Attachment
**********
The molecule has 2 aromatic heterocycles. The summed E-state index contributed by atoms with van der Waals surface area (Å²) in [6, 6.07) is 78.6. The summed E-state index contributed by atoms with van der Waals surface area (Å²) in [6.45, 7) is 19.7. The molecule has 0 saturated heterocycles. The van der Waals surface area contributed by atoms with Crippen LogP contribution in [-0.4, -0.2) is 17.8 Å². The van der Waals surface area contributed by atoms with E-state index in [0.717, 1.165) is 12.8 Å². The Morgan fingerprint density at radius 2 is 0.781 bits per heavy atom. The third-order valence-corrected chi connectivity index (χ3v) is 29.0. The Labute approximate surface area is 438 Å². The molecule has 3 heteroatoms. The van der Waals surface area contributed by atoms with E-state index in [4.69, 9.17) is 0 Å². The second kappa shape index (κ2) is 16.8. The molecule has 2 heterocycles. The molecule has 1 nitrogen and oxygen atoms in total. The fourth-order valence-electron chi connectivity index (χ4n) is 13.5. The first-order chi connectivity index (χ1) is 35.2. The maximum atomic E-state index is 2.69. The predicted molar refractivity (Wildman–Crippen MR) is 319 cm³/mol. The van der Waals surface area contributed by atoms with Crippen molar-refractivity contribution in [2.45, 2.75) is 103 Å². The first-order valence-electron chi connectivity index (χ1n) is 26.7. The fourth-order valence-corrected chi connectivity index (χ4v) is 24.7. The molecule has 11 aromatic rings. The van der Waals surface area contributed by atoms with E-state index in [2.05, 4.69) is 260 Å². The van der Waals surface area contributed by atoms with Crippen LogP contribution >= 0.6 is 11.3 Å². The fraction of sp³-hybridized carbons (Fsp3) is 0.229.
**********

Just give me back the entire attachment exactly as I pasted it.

The molecule has 2 aromatic heterocycles. The summed E-state index contributed by atoms with van der Waals surface area (Å²) in [6, 6.07) is 78.6. The summed E-state index contributed by atoms with van der Waals surface area (Å²) in [6.45, 7) is 19.7. The molecule has 0 saturated heterocycles. The van der Waals surface area contributed by atoms with Crippen LogP contribution in [-0.4, -0.2) is 17.8 Å². The van der Waals surface area contributed by atoms with E-state index in [0.717, 1.165) is 12.8 Å². The Morgan fingerprint density at radius 2 is 0.781 bits per heavy atom. The third-order valence-corrected chi connectivity index (χ3v) is 29.0. The Labute approximate surface area is 438 Å². The molecule has 3 heteroatoms. The van der Waals surface area contributed by atoms with E-state index in [4.69, 9.17) is 0 Å². The second kappa shape index (κ2) is 16.8. The molecule has 2 heterocycles. The molecule has 1 nitrogen and oxygen atoms in total. The fourth-order valence-electron chi connectivity index (χ4n) is 13.5. The first-order chi connectivity index (χ1) is 35.2. The maximum atomic E-state index is 2.69. The predicted molar refractivity (Wildman–Crippen MR) is 319 cm³/mol. The van der Waals surface area contributed by atoms with Crippen molar-refractivity contribution in [2.45, 2.75) is 103 Å². The first-order valence-electron chi connectivity index (χ1n) is 26.7. The fourth-order valence-corrected chi connectivity index (χ4v) is 24.7. The molecule has 11 aromatic rings. The van der Waals surface area contributed by atoms with E-state index in [2.05, 4.69) is 260 Å². The van der Waals surface area contributed by atoms with Crippen LogP contribution >= 0.6 is 11.3 Å². The fraction of sp³-hybridized carbons (Fsp3) is 0.229.